I have to admit this with no small amount of guilt: I like pro wrestling. That's not to say I watch it, mind you. I rarely do, because I don't like the modern product. What I like, though, is the business itself; the combination of athleticism and stunt work with the characters and storylines of a comic book is fascinating to me.
I grew up during the era of wrestling where the regional territories were fading in favor of a national, big-name product. Rather than being based around, say, Memphis or the Tri-State, many wrestling leaders were looking to land national TV deals and centralize promotion control. However, there were still several big confederations when I was growing up, particularly the NWA and AWA. Every Saturday morning, I watched for the Rock & Roll Express to pull out a victory over the Midnight Express, barring interference from the tennis racket-wielding Jim Cornette. I didn't know what a "face" (good guy) or a "heel" (bad guy) was, but I could pick them out. Back then, of course, I thought it was real. Most little kids do. I think I was probably younger than ten when I realized that at least some of the moves were faked (basically, I looked at someone taking a flurry of punches without bruising or blood, and said, "Bullshit"). I no longer bought the "kayfabe".
That, however didn't deter me from becoming excited about the rivalries and action, much in the same way you'd root for someone in a movie or TV show. What I discovered was that, while some of the stuff was clearly faked (I remember watching a Wrestlemania video where Andre the Giant "sold" a ring post ram where his head didn't come within a foot of the thing), a man being thrown from the top rope is a little hard to completely stage. I started to examine the matches as stunt arrangements, and I rapidly discovered that I was actually more impressed with the wrestlers in this case.
Wrestling, while often choreographed to a greater or lesser extent, relies heavily on the ability to absorb punishment. Sure, the punishment can be mitigated, but many of the things that occur in and around the ring just aren't supposed to happen to a human body. Take, for example, a vertical suplex. A wrestler lifts an opponent over their head and then down into a flat-on-the-back position. It's a move that looks good, and, with proper positioning, much of the impact can be distributed in a fairly harmless manner. Take that same move six or eight feet in the air, off of a turnbuckle, and you have a different animal. The principle is the same, but the force is greatly increased, and there is much more opportunity for injury. The vertical suplex is a very mild example. Many, if not most of the more high-flying moves entail far greater risk of injury than even the most vicious-appearing mat wrestling moves.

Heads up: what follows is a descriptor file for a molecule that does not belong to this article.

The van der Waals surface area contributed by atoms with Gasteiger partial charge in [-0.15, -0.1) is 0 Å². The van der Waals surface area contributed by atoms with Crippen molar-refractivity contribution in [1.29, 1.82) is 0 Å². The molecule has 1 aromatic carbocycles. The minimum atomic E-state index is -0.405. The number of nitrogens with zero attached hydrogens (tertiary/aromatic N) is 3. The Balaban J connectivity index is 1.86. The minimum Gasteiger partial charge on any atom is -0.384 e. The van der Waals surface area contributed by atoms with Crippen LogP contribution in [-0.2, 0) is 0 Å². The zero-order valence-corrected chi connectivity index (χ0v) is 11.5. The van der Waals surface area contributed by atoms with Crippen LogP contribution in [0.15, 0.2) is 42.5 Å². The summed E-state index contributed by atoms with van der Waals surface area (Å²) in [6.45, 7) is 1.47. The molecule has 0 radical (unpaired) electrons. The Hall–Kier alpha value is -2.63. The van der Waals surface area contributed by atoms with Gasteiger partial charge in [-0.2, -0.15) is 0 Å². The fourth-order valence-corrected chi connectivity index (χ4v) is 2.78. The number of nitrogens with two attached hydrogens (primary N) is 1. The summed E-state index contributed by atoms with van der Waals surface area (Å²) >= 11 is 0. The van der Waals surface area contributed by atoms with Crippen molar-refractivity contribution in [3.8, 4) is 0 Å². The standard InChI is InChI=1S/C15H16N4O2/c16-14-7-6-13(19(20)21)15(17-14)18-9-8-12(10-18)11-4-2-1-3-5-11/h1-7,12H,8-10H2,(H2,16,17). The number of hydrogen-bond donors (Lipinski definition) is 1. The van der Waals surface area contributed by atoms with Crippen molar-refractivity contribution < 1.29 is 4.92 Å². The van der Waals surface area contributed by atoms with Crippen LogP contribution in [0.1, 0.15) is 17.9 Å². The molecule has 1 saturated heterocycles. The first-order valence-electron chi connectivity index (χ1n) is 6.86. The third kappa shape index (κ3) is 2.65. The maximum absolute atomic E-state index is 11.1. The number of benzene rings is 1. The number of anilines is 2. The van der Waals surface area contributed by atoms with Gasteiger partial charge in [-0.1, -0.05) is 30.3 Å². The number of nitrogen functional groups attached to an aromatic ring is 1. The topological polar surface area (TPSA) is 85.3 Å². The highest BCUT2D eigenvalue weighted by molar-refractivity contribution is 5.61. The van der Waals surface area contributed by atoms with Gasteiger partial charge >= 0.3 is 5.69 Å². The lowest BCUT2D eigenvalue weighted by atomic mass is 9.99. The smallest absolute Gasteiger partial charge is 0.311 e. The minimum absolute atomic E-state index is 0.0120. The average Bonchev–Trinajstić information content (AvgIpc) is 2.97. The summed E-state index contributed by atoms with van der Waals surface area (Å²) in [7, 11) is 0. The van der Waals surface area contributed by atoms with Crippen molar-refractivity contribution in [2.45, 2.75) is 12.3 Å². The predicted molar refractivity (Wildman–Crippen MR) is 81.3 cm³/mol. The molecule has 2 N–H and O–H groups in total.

That is not to say that technical moves cannot cause injury. Rather, modern wrestling's shootfighting roots are very real. The difference is primarily found in that a hold can often be made to look painful without actually being so, and many joint and pressure locks can easily cause lasting damage while appearing no different than a similar move being "sold" as painful. I, myself, have been on the receiving end of a few demonstrations, and can attest that, if someone wanted to hurt you with a "fake" wrestling hold, they likely could.
Add to this the storylines of the wrestling world, the "kayfabe" of evildoers and freaks versus heroes and patriots, and you had something of what drew me in long ago. "Kayfabe" actually does not refer to these stories, as such, but rather the idea that they were real, and that these guys didn't go out for a beer after the show. Few companies enforce kayfabe anymore, as the cat has long since been out of the bag. Back when I was a kid, it was simple. Sure, there were quite a few bizarre plot lines and characters (Kevin Sullivan's weird devilish characters come to mind), but there were plenty of basic heroes and villains. A rivalry like that of Ricky Steamboat and Ric Flair was easy to understand, and was that much more exciting because it involved two of the most talented and technically skilled wrestlers in history. I don't care for much of the modern plotting, which is much of the reason I don't watch anymore. I don't tune in for the acting and story, which is what much of the modern "sports entertainment" model is based on. I like the stunt work.
There are some people who give their all for the business, sacrificing themselves to entertain the fans. I admire Mick Foley, in particular. Wrestling was his dream, and he followed it, destroying his body (and some of his mind) in the process. He took abuse that I didn't think a human body could possibly endure, and came back for more. He followed that with several bestselling books, and expanded himself into other realms, all while embracing the business that he loved, even just as a personality when he could no longer wrestle.
I've recently been playing some wrestling sim games by programmer Adam Ryland. One takes place in a world where the competition is "real", and is treated as a strategy/roleplaying game where you develop a wrestler and try to win matches and build a career. The other is a "booking" sim, which is more like real life. You run a wrestling company, and must book shows, gain sponsors, manage personalities, write storylines, hire and fire; in short, it's a very deep simulation that encompasses multiple continents, companies, and a massive amount of interrelated data. It is a smorgasbord of goodness for someone familiar with wrestling's background, and an introduction into its complexities for someone who isn't.
I've noticed that ESPN Classic is airing old AWA shows late at night. I've got one recorded to the DVR now. I'll watch it later and spend some time remembering Saturday mornings.